Saturday, December 29, 2007


This morning's paper had an article about the end of a 15 year buffer period of import protections for NAFTA. The basic affect of the end of this ban is a compounding of what has already been happening under NAFTA--a further debilitation of the local farms in Mexico where they are less and less able to compete and more and more impoverished.

Up until a couple years ago, I really had no idea what NAFTA really meant for trade between Mexico, the US, and Canada, only that the agreement existed. But in 2006 I had the privilege of participating in a Borderlinks seminar, which changed my perspective considerably. Borderlinks works to educate Americans about the affects of NAFTA and general US trade with Mexico on Mexico. How it affects urbanization (with lots of folks fleeing to the city with hopes of work in the maquiladoras and most cities being ill-equipped to absorb the influx of folks including difficulties with housing, sewage, and roads), how it affects immigration (with diminishing options available in Mexico, more and more people try to cross to find work in the US), how it affects commerce (ironically, in the border cities, merchandise in stores like Wal-Mart or stores similar in nature is the same or more expensive in Mexico even though "minimum wage" is considerably less), and how it affects local farmers (with the freedoms of Multinational Corporations, MNCs, to go where they want, when they want, with little to no promise to the community in which they establish themselves it is more and more common for an MNC to simply uproot when there is a cheaper area in which to produce leaving area X with few options in the MNCs absence; additionally local farmers are pushed out of the competitive market and have little hope of sustaining their own families).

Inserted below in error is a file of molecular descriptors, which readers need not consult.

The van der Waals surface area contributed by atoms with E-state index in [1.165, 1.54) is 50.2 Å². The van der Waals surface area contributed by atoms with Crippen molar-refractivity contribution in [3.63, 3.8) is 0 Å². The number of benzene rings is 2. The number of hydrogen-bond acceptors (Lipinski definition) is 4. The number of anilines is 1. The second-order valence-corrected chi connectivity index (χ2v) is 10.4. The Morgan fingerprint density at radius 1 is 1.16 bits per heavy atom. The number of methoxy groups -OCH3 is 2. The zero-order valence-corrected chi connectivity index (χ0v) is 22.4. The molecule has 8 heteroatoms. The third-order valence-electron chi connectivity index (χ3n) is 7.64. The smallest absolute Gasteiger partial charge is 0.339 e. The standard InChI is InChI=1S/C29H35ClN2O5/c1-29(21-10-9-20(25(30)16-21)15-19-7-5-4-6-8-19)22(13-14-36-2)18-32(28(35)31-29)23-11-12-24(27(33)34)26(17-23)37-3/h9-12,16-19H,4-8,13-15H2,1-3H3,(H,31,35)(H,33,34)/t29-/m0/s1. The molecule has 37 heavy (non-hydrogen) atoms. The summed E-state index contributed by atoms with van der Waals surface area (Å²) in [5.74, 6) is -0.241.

I'm sure NAFTA has some redeeming factors, I just don't really know what they are, not from a larger, global, "little man" perspective anyway. (Also, I know nothing of what NAFTA has done with or for Canada). For what I've seen and learned NAFTA is great for the US, but not so great for Mexico, and I think that's a problem. And in many ways I see it as a major contributing factor for illegal immigration. In other words, I think we've contributed to our own *problem*. If folks want to "send 'em home", then I think those folks need to make a serious investment and change in the benefits they reap from NAFTA (as Americans buying cheaper products) and look at the bigger picture and not just see the effect, but also take a minute to examine the cause.

None of this is simple, to be sure. NAFTA isn't the only contributor to the problem (as is evidenced by the millions of undocumented folks that were here before NAFTA was signed in '93, and by the millions of those undocumented immigrants that are NOT from Mexico). And the resulting problems from NAFTA are also anything but simply, both in their formation and in their resolution. But there are things you can do to address this issue.

Ways you can make a difference:

1) Stay informed.
2) Write your congressperson (for Senate click here, for House click here) and make your voice heard (maybe ask for a longer buffer period, or American help in helping local farmers stay competitive).
3) Support programs like Borderlinks that make a difference both through education and through action.
4) Buy Fair Trade.

1 comment:

Deb said...

Oh yeah, I almost forgot, the kicker to this morning's article was, "[The spike in corn prices] has also reduced the apocalyptic talk and strengthened the realization that Mexican farmers may have to depend on themselves." as if otherwise they are just a bunch of parasitic leeches....and as if NO ONE in the agricultural world (international or national) depends on anyone else?!!? (Hello subsidies. Hello tax breaks. Hello trade agreements.) We do those things for all kinds of people, which in essence makes them NOT self-sufficient. So how dare this author suggest that it's time for Mexican farmers to pony up and do it like the "Big Guys".